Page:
The Humanics Triathlon will feature free lectures and events that embody our spirit, mind, and body philosophy to support ongoing campus and community involvement in Humanics.
Springfield College Wilmington students assist at an event
Spirit

The spirit component of the Humanics Triathlon defines spirit broadly as the aspect related to emotions, character, and the soul. The spirit component of the Humanics Triathlon is focused on engaging with, supporting, and participating in Humanics Triathalon events.

Students stand in a circle with their hands in as a team
Mind

The mind component of the Humanics Triathlon involves a speaker series to challenge the community with relevant ideas on diverse topics. This year, we will invite 3 speakers addressing topics related to spirit, mind, and body.

Members of the Springfield College community participate in a fall cleanup day
Body

The body component of the Humanics Triathlon involves the Humanics Challenge, which encourages community members to become active in creating their own Humanics projects. This is a “challenge by choice” activity, allowing people to get involved as much or as little as they would like.

Distinguished Professors of Humanics

This event is presented as part of this year's Distinguished Professor of Humanics program. Since 1967, the College annually has appointed a Distinguished Springfield Professor of Humanics to continue the preservation of Springfield College's guiding philosophy and to examine its implications of pedagogy, curriculum, management, recruitment, campus life, and community impact. 

Learn more about Humanics Lectures and Writing at Springfield College

The Humanics Triathlon: About Spirit, Mind, and Body

Spirit

Show your spirit around the Springfield College campus. Download the app "SuperFan-Loyalty Rewards" to show your support at athletic, community-based, spiritual, and other events. When you attend designated events, you earn points that can later be redeemed for prizes!

SuperFan AppTo download the app, search "SuperFan-Loyalty Rewards" in your app store (blue and white icon), then select "Springfield Squad." By creating an account with your Springfield College email address, you will earn points when you "check in" at sport events, lectures, and other campus activities. Be sure to enable push notifications so you receive the latest news and information. At the end of the semester, you can cash in your points for prizes at the SuperFan U prize store!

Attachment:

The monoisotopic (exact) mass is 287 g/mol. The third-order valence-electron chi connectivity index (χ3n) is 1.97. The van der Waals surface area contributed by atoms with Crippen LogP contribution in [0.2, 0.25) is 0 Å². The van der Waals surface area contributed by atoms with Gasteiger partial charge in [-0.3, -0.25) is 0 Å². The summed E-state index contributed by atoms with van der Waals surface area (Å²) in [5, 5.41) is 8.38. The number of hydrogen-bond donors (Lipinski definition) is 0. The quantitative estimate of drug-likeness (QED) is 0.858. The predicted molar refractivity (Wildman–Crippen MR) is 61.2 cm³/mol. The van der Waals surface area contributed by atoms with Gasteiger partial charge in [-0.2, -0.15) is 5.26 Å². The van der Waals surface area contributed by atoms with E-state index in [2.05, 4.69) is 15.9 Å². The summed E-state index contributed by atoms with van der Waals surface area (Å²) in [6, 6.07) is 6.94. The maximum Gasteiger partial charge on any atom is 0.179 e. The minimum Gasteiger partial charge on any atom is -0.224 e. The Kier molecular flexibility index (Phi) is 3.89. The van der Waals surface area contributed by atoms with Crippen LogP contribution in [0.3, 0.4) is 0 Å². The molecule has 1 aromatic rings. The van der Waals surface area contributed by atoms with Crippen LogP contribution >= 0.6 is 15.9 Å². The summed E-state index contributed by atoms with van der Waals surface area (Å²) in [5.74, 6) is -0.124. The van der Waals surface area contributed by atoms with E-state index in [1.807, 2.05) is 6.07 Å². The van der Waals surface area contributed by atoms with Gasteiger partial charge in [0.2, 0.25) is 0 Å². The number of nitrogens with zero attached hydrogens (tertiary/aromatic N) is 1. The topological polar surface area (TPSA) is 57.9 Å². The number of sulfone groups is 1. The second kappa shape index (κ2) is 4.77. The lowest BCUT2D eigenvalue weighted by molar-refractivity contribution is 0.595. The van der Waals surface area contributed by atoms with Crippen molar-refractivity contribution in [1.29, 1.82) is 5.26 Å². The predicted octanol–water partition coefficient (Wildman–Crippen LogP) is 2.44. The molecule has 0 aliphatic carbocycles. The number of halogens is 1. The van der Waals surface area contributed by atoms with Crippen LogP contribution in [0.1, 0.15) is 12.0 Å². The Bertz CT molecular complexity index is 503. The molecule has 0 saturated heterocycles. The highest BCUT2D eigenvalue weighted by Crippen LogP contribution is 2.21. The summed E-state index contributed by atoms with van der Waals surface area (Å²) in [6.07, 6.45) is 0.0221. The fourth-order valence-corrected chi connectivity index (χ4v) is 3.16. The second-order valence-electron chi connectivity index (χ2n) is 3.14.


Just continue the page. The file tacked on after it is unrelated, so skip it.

Mind

The mind component of the Humanics Triathlon involves a speaker series to challenge the community with relevant ideas on diverse topics. This year, we will invite 3 speakers addressing topics related to: (a) spirit, mind, and body, (b) leadership, and (c) service to humanity.

Our Speakers

  • William Parham, PhD
    Spirit, Mind, and Body

    The Ink Used to Indelibly Etch Lasting Impressions: Invisible Tattoos of Trauma within Athletic Communities

    September 24, 2019 | 7:30 p.m.
    Fuller Arts Center

    Learn more about William
  • Janice Hilliard, PhD
    LEadership

    Janice Hilliard

    Athletes, leadership, and social responsibility: Where we came from, where we are, and where we are going

    December 3, 2019 | 7:30 P.M.
    Marsh Memorial Chapel

    Learn more about Janice
  • Derek Nesland
    Service to Humanity

    Derek Nesland headshot

    Who says there's no traveling in basketball? Community development through court building around the globe

    January 28, 2020 | 7:30 p.m.
    Fuller arts Center

    Learn more about Derek

Body

The body component of the Humanics Triathlon involves the Humanics Challenge, which encourages community members to become active in creating their own Humanics projects. This is a “challenge by choice” activity, allowing people to get involved as much or as little as they would like.

HUMANICS CHALLENGE

What is this about?

The Humanics Challenge is designed to engage/connect the Springfield College community with the Humanics philosophy at each individual’s level of interest and commitment and to encourage people to participate in, design, and/or create Humanics Challenge projects. Possible ideas for Humanics Challenge projects range from basic/simple “one-time” activities to more involved and ongoing Humanics service projects:

  • Story/essay/poem/description of Humanics (this could be part of a class assignment)

  • Video/song/rap with Humanics content or theme

  • Painting, photograph, sculpture, poster, t-shirt, stickers or other Humanics-related artwork

  • Humanics in Action service project (volunteering in schools, raising funds for a charitable cause, serving the community, helping children and elders, etc.)

Where can I find information about Humanics and Humanics in Action?

Humanics information is available online here. You can also talk to a Springfield College librarian or a Distinguished Springfield Professor of Humanics on campus.

What if I need money to support my Humanics Challenge project?